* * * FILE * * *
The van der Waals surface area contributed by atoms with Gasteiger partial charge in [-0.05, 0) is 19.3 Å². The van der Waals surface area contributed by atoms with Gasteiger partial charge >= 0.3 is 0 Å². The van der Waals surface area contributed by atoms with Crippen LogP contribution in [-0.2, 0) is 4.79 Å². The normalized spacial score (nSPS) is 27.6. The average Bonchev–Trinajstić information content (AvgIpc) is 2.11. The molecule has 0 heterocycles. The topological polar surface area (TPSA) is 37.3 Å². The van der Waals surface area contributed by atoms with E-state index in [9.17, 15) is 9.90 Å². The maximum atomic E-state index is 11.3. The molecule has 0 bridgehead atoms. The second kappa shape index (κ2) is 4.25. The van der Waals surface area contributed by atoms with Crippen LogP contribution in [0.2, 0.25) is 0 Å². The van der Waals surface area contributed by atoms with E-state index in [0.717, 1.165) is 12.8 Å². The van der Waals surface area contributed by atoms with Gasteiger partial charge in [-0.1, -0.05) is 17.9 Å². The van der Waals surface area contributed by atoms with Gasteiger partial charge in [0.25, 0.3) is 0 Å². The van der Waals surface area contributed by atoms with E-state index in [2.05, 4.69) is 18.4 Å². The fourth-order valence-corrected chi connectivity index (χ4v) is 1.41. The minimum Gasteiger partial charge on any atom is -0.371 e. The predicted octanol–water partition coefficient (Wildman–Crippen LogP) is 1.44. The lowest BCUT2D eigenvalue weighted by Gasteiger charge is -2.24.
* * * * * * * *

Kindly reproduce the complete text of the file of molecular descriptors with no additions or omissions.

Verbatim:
The van der Waals surface area contributed by atoms with Gasteiger partial charge in [-0.05, 0) is 19.3 Å². The van der Waals surface area contributed by atoms with Gasteiger partial charge >= 0.3 is 0 Å². The van der Waals surface area contributed by atoms with Crippen LogP contribution in [-0.2, 0) is 4.79 Å². The normalized spacial score (nSPS) is 27.6. The average Bonchev–Trinajstić information content (AvgIpc) is 2.11. The molecule has 0 heterocycles. The topological polar surface area (TPSA) is 37.3 Å². The van der Waals surface area contributed by atoms with E-state index in [9.17, 15) is 9.90 Å². The maximum atomic E-state index is 11.3. The molecule has 0 bridgehead atoms. The second kappa shape index (κ2) is 4.25. The van der Waals surface area contributed by atoms with Crippen LogP contribution in [0.2, 0.25) is 0 Å². The van der Waals surface area contributed by atoms with E-state index in [0.717, 1.165) is 12.8 Å². The van der Waals surface area contributed by atoms with Gasteiger partial charge in [-0.1, -0.05) is 17.9 Å². The van der Waals surface area contributed by atoms with Gasteiger partial charge in [0.25, 0.3) is 0 Å². The van der Waals surface area contributed by atoms with E-state index in [2.05, 4.69) is 18.4 Å². The fourth-order valence-corrected chi connectivity index (χ4v) is 1.41. The minimum Gasteiger partial charge on any atom is -0.371 e. The predicted octanol–water partition coefficient (Wildman–Crippen LogP) is 1.44. The lowest BCUT2D eigenvalue weighted by Gasteiger charge is -2.24.